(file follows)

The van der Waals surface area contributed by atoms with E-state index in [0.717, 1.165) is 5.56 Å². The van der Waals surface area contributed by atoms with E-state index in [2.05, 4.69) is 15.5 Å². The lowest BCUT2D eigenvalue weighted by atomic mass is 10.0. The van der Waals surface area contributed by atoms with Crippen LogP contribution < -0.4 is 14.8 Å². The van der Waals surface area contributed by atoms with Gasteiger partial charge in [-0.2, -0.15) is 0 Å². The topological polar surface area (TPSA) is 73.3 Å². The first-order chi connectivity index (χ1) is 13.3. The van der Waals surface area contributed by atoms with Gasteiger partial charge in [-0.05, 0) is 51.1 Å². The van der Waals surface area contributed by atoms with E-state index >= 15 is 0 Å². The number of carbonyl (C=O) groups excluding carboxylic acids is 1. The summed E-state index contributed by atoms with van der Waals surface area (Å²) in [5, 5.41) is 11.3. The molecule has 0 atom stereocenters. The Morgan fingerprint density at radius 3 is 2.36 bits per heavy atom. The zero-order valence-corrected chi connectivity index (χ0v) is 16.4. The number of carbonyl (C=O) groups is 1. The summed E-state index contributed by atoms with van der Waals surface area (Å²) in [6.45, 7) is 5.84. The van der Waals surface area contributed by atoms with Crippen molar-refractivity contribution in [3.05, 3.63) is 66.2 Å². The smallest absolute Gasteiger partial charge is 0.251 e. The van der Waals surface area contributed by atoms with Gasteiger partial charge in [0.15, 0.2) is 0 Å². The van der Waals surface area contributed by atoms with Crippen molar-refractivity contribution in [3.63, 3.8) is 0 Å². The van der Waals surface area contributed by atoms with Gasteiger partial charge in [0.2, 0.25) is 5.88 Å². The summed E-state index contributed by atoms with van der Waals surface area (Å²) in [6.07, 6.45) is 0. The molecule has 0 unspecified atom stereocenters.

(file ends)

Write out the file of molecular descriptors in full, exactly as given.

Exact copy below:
The van der Waals surface area contributed by atoms with E-state index in [0.717, 1.165) is 5.56 Å². The van der Waals surface area contributed by atoms with E-state index in [2.05, 4.69) is 15.5 Å². The lowest BCUT2D eigenvalue weighted by atomic mass is 10.0. The van der Waals surface area contributed by atoms with Crippen LogP contribution < -0.4 is 14.8 Å². The van der Waals surface area contributed by atoms with Gasteiger partial charge in [-0.2, -0.15) is 0 Å². The topological polar surface area (TPSA) is 73.3 Å². The first-order chi connectivity index (χ1) is 13.3. The van der Waals surface area contributed by atoms with Gasteiger partial charge in [-0.05, 0) is 51.1 Å². The van der Waals surface area contributed by atoms with E-state index >= 15 is 0 Å². The number of carbonyl (C=O) groups excluding carboxylic acids is 1. The summed E-state index contributed by atoms with van der Waals surface area (Å²) in [5, 5.41) is 11.3. The molecule has 0 atom stereocenters. The Morgan fingerprint density at radius 3 is 2.36 bits per heavy atom. The zero-order valence-corrected chi connectivity index (χ0v) is 16.4. The number of carbonyl (C=O) groups is 1. The summed E-state index contributed by atoms with van der Waals surface area (Å²) in [6.45, 7) is 5.84. The van der Waals surface area contributed by atoms with Crippen molar-refractivity contribution in [3.05, 3.63) is 66.2 Å². The smallest absolute Gasteiger partial charge is 0.251 e. The van der Waals surface area contributed by atoms with Gasteiger partial charge in [0.15, 0.2) is 0 Å². The van der Waals surface area contributed by atoms with Crippen molar-refractivity contribution in [3.63, 3.8) is 0 Å². The van der Waals surface area contributed by atoms with Gasteiger partial charge in [0.2, 0.25) is 5.88 Å². The summed E-state index contributed by atoms with van der Waals surface area (Å²) in [6.07, 6.45) is 0. The molecule has 0 unspecified atom stereocenters.